Worldwide there is a growing trend to plan hydro projects that meet both local demand and the export market. For example, Bhutan and India are jointly developing ten projects in Bhutan with a combined capacity of 11,576 MW to supply both markets. Brazil is studying the feasibility of 7,566 MW worth of projects in Peru and 3,800 MW in Bolivia in conjunction with the respective governments. There are even plans for a 1,800 MW hydro project in Papua New Guinea that will supply electricity to local remote village and rural communities to communities in Australia via an interconnection to Townsville in Queensland.
The main barrier to getting these projects off the ground is poor access to finance. Several Chinese banks are offering financing for both domestic and international projects, especially in Africa. Usually these projects use Chinese companies such as Sinohydro, which constructs hydro projects, and Dong fang, a manufacturer of hydro turbines. Korean companies are also making inroads into the international market through collaborations. For example, the Korea Electric Power Corporation (KEPCO) is planning to develop hydro projects in Georgia and the Korea International Cooperation Agency has announced plans to finance US $1.8 billion worth of hydro projects in Tajikistan.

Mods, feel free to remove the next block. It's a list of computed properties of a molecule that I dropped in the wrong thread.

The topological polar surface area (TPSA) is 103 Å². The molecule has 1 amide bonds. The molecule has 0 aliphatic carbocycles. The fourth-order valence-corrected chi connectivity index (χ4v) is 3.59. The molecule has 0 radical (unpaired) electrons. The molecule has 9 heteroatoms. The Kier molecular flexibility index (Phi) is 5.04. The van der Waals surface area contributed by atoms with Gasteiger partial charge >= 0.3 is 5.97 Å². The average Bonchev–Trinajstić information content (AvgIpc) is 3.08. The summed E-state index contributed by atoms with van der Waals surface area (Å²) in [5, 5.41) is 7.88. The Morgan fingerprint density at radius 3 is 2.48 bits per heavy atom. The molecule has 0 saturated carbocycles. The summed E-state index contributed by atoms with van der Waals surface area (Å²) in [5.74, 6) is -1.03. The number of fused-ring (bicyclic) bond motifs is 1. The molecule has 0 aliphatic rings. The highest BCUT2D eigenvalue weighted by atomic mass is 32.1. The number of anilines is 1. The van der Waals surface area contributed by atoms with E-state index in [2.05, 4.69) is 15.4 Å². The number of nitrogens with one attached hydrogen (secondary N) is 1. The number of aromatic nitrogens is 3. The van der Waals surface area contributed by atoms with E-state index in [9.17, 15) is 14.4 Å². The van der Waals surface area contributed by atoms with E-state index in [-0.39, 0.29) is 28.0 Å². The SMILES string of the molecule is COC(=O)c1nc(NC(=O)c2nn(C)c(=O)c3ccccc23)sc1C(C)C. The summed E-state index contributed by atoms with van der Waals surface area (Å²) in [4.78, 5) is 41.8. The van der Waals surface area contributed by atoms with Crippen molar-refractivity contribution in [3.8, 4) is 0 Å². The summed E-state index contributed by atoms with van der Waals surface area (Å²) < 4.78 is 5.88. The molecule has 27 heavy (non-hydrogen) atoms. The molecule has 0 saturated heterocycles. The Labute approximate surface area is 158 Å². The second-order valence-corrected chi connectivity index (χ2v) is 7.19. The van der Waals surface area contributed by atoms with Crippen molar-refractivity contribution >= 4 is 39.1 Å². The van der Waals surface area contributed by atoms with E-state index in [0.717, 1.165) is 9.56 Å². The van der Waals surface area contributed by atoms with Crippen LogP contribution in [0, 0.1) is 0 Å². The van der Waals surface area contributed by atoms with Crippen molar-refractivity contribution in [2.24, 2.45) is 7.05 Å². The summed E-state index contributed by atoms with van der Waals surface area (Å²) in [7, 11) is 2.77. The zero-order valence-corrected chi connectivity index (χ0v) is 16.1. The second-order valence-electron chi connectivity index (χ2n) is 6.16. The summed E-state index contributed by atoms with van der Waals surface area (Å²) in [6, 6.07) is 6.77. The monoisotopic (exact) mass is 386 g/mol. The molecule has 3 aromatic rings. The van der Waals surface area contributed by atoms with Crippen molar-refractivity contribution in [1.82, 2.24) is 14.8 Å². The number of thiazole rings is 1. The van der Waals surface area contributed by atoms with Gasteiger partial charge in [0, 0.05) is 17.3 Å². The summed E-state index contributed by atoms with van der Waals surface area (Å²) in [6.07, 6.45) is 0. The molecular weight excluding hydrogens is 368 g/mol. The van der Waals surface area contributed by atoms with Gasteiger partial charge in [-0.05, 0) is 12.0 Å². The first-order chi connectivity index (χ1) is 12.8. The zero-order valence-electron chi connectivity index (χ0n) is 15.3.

More ‘environmentally friendly’ hydro products are likely to enter the market in the future as the environmental impact of projects along with local opposition from tribal groups are significant barriers to the development of projects. In China many hydro projects are on hold pending environmental review. In North America hydro projects in tribal lands need the consent of the local community to go ahead. Not to mention projects in the Amazon basin can involve the relocation of tribal communities.

In the developed world pumped storage is going to keep a pace with growth of intermittent renewable capacity. Small hydro is likely to continue to grow in Europe due to generous feed-in tariffs. Canada and he USA are likely to continue uprating existing facilities. Large projects may be fewer and far between, especially projects with limited storage capacity. As their output is highly dependent upon rainfall, and future rainfall patterns are very hard to predict, and how they might be affected by climate change